It is said of Moujuddin Khan
that India has not produced another thumri singer like him. Nobody
knew his gharana, people used to whisper he had no training…but when
he would start a thumri, his superb rendering would sway the entire
audience through his singing of a single line.
Moujuddin Khan was born in Nahan in the erstwhile princely state of
Patiala. His father, Ghulam Hussain Khan, and paternal uncle, Rahmat
Khan, were well-known singers and sitariyas. The latter lived in
Gwalior, while Moujuddin`s maternal grandfather, Suleh Khan,
achieved fame in Punjab as a fine vocalist. His mother, Begum
Zebunnissa, was the daughter of a good musician and was herself a
well-trained singer, as also his brother Rahimuddin Khan. Thus he
was brought up in a home filled with music. They were "pure Punjabi
Pathans" and belonged to the Dadhi strata of musicians.
It was Ustad Roshan Ali Khan, a court-musician of Maharaja Prabhu
Narayan Singh of Banaras, who invited his friend Ustad Ghulam
Hussain Sitariya to leave Lahore and shift to the musically vibrant
Banaras. Like a good friend, Roshan Ali arranged for his friend`s
sitar concert in the royal darbar. The Maharaja liked his art so
much that he appointed Ghulam Hussain as a court-artiste. Along with
his wife Zebunnissa and two sons Moujuddin and Rahimuddin, Ghulam
Hussain happily settled down in his new home. Subsequently, two
daughters also were born to the couple. The family soon became an
integral part of the music-world of Banaras.
Banaras had plenty of music lovers, patrons and connoisseurs, and
the entire atmosphere was congenial to music. Before long, the
family of Ghulam Hussain Khan got so deeply attached to Banaras that
they hardly ever remembered their birthplace, Patiala. They shifted
into a house in Mohalla Chota Tala for good.
Moujuddin`s earliest teacher and inspirer was none other than his
mother who had a good stock of khayals learnt from her father.
Although she was deeply attached to her son, she was a very hard
task-master as a guru. Moujuddin was a healthy, good-looking and
playful little boy gifted with a very sweet voice, and a rare
ability to learn effortlessly whichever song he heard and liked. And
yet if he made the slightest mistake, she used to scold or even slap
him. When she was pleased with his singing, she gave him some money
for his favourite sweets from a special shop in the bazaar.
As he grew up, Moujuddin learnt from his father and uncle too. By
the age of fifteen, he began to captivate larger audiences. After
his father`s death, young Moujuddin went to Punjab and became a
disciple of the famous "Alia-Fatu" pair. However, he made frequent
trips to Banaras whenever he longed to meet his family. At that
time, a famous dancer-cum-singer named Jagdip Misra used to stay in
Banaras. On his advice, Moujuddin concentrated on thumri and dadra
which had fewer exponents. Jagdip Misra`s style also made a great
impression on his music.
Although Moujuddin`s singing attracted a large number of
appreciative listeners, the two important persons who really gave a
great fillip to his musical career were none other than the two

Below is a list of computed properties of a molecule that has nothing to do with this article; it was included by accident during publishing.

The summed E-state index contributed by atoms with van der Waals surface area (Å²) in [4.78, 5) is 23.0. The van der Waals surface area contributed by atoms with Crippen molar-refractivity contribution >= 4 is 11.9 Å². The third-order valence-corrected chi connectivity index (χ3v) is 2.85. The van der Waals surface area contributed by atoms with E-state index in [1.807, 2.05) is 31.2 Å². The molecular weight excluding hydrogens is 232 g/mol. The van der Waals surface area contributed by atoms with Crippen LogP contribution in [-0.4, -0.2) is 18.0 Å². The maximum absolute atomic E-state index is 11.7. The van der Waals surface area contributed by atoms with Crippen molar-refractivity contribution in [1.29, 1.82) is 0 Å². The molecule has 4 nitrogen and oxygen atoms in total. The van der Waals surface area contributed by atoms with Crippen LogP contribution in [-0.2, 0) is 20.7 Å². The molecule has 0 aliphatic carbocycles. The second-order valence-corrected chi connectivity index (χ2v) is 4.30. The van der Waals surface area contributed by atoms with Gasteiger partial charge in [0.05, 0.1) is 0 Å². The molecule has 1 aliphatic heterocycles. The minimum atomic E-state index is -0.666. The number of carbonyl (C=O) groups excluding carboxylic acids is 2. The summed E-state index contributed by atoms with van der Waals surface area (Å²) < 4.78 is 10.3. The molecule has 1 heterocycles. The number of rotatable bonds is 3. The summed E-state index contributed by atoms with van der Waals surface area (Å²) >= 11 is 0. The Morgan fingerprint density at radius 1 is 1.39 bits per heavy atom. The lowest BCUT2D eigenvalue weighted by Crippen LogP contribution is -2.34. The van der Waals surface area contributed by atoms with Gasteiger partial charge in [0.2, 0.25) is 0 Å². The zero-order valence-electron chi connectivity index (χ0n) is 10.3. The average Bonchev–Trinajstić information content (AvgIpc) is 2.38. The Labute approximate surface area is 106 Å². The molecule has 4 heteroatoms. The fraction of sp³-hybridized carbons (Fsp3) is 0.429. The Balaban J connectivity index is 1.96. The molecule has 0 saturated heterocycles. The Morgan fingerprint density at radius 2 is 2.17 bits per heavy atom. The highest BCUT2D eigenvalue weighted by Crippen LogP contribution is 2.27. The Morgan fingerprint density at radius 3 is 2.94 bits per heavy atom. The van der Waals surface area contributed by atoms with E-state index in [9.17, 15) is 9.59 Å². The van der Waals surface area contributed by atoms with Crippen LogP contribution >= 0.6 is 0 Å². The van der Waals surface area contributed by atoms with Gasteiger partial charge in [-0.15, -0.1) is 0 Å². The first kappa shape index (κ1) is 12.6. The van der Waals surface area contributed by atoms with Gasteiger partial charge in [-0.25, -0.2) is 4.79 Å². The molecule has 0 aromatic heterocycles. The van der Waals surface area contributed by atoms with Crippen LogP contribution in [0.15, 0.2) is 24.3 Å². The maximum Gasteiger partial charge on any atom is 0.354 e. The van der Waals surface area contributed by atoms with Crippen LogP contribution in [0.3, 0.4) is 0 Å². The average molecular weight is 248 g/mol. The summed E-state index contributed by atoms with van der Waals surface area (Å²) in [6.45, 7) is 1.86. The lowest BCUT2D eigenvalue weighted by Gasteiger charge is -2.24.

wealthy and well-known music patrons, Lallanji and Chakkanji. These
two connoisseurs often arranged private sittings of many artistes in
their residence in Ganeshbagh and rewarded them lavishly. To be
included in their mehfils was an honour that musicians looked
forward to. The hosts invited only high class musicians, and the
listeners were real rasikas . Moujuddin yearned to be included in
these sessions but could find no way to get invited. Therefore, one
day he and his friends concealed themselves in a thick bush near
their Ganeshbagh residence, and he started singing. When his
melodious voice reached the ears of Lallanji and Chakkanji, they
sent a man to find the singer. Combing the area, they located the
handsome young Punjabi and at once invited him to perform in the
prestigious private session. The day following his performance
Lallanji and Chakkanji appointed Moujuddin as their darbari singer,
and they are said to have kept him in great honour and comfort for
the rest of his life.
Seth Dulichand of Calcutta was another rich and well-known patron.
Moujuddin charmed Bombay as well when Ustads Nazir Khan and Chajju
Khan of Bhendi Bazar invited him to participate in one of their
grand jalsas. Gaya, another noted centre of musical activity in
those times, also succumbed to his charms. Moujuddin was in his
early thirties and at the peak of his career.
An unparalleled performer of thumri and dadra, Moujuddin excelled at
khayal too, with a virile style incorporating complicated ("cakkardar")
tans which sounded like "volleys from a machine gun."
One of the last performances he gave in peak form was at the
residence of a rich Nawab in Zila Dera Ismail Khan. This Nawab was
so fascinated by Moujuddin`s music that he offered all sorts of bait
in order to persuade him to stay. But Moujuddin was so deeply
attached to his early benefactors in Banaras that he insisted on
returning. To his utter distress, he discovered on his return that
the irate Nawab had fed him with something in his food that had
damaged his golden voice forever. Perhaps it was the shock of this
tragedy that cut short his life. Just three months later, he died
broken-hearted in Banaras in 1926. Not only Banaras, but the entire
world of music was plunged in gloom.
Though little is known about Moujuddin`s family or his disciples, it
is a well-known fact that Badi Moti Bai of Banaras was a prominent